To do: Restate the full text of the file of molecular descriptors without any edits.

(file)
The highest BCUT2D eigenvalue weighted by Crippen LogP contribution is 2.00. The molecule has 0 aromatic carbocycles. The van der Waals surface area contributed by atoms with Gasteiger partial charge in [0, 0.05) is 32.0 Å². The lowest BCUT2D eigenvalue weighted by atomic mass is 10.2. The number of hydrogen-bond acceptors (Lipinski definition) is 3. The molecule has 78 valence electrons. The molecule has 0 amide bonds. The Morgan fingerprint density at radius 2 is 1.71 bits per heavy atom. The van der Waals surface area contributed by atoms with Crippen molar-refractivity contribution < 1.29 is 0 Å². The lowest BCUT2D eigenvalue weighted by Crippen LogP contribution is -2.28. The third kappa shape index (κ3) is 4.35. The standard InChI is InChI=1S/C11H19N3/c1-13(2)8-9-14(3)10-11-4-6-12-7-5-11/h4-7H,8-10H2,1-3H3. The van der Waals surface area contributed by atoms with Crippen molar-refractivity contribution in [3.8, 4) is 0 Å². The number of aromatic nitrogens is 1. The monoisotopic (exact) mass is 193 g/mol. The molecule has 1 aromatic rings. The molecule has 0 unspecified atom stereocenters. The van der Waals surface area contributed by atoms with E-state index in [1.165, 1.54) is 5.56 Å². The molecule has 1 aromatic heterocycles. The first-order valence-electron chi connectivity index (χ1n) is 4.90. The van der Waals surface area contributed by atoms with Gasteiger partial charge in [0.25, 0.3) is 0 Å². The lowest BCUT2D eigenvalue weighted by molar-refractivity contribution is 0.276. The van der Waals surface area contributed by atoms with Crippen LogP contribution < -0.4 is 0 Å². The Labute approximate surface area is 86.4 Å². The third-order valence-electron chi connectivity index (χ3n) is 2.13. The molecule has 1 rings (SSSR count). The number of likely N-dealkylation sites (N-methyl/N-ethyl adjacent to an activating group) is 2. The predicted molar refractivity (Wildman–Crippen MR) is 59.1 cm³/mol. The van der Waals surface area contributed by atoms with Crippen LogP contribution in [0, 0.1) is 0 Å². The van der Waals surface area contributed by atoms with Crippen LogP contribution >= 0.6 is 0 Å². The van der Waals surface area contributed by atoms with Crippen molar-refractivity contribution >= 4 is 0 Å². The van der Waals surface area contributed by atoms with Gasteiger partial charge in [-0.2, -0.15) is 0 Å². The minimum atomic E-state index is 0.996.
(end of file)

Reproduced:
The highest BCUT2D eigenvalue weighted by Crippen LogP contribution is 2.00. The molecule has 0 aromatic carbocycles. The van der Waals surface area contributed by atoms with Gasteiger partial charge in [0, 0.05) is 32.0 Å². The lowest BCUT2D eigenvalue weighted by atomic mass is 10.2. The number of hydrogen-bond acceptors (Lipinski definition) is 3. The molecule has 78 valence electrons. The molecule has 0 amide bonds. The Morgan fingerprint density at radius 2 is 1.71 bits per heavy atom. The van der Waals surface area contributed by atoms with Crippen molar-refractivity contribution < 1.29 is 0 Å². The lowest BCUT2D eigenvalue weighted by Crippen LogP contribution is -2.28. The third kappa shape index (κ3) is 4.35. The standard InChI is InChI=1S/C11H19N3/c1-13(2)8-9-14(3)10-11-4-6-12-7-5-11/h4-7H,8-10H2,1-3H3. The van der Waals surface area contributed by atoms with Crippen molar-refractivity contribution in [3.8, 4) is 0 Å². The number of aromatic nitrogens is 1. The monoisotopic (exact) mass is 193 g/mol. The molecule has 1 aromatic rings. The molecule has 0 unspecified atom stereocenters. The van der Waals surface area contributed by atoms with E-state index in [1.165, 1.54) is 5.56 Å². The molecule has 1 aromatic heterocycles. The first-order valence-electron chi connectivity index (χ1n) is 4.90. The van der Waals surface area contributed by atoms with Gasteiger partial charge in [0.25, 0.3) is 0 Å². The lowest BCUT2D eigenvalue weighted by molar-refractivity contribution is 0.276. The van der Waals surface area contributed by atoms with Crippen LogP contribution < -0.4 is 0 Å². The Labute approximate surface area is 86.4 Å². The third-order valence-electron chi connectivity index (χ3n) is 2.13. The molecule has 1 rings (SSSR count). The number of likely N-dealkylation sites (N-methyl/N-ethyl adjacent to an activating group) is 2. The predicted molar refractivity (Wildman–Crippen MR) is 59.1 cm³/mol. The van der Waals surface area contributed by atoms with Crippen LogP contribution in [0, 0.1) is 0 Å². The van der Waals surface area contributed by atoms with Crippen LogP contribution >= 0.6 is 0 Å². The van der Waals surface area contributed by atoms with Crippen molar-refractivity contribution >= 4 is 0 Å². The van der Waals surface area contributed by atoms with Gasteiger partial charge in [-0.2, -0.15) is 0 Å². The minimum atomic E-state index is 0.996.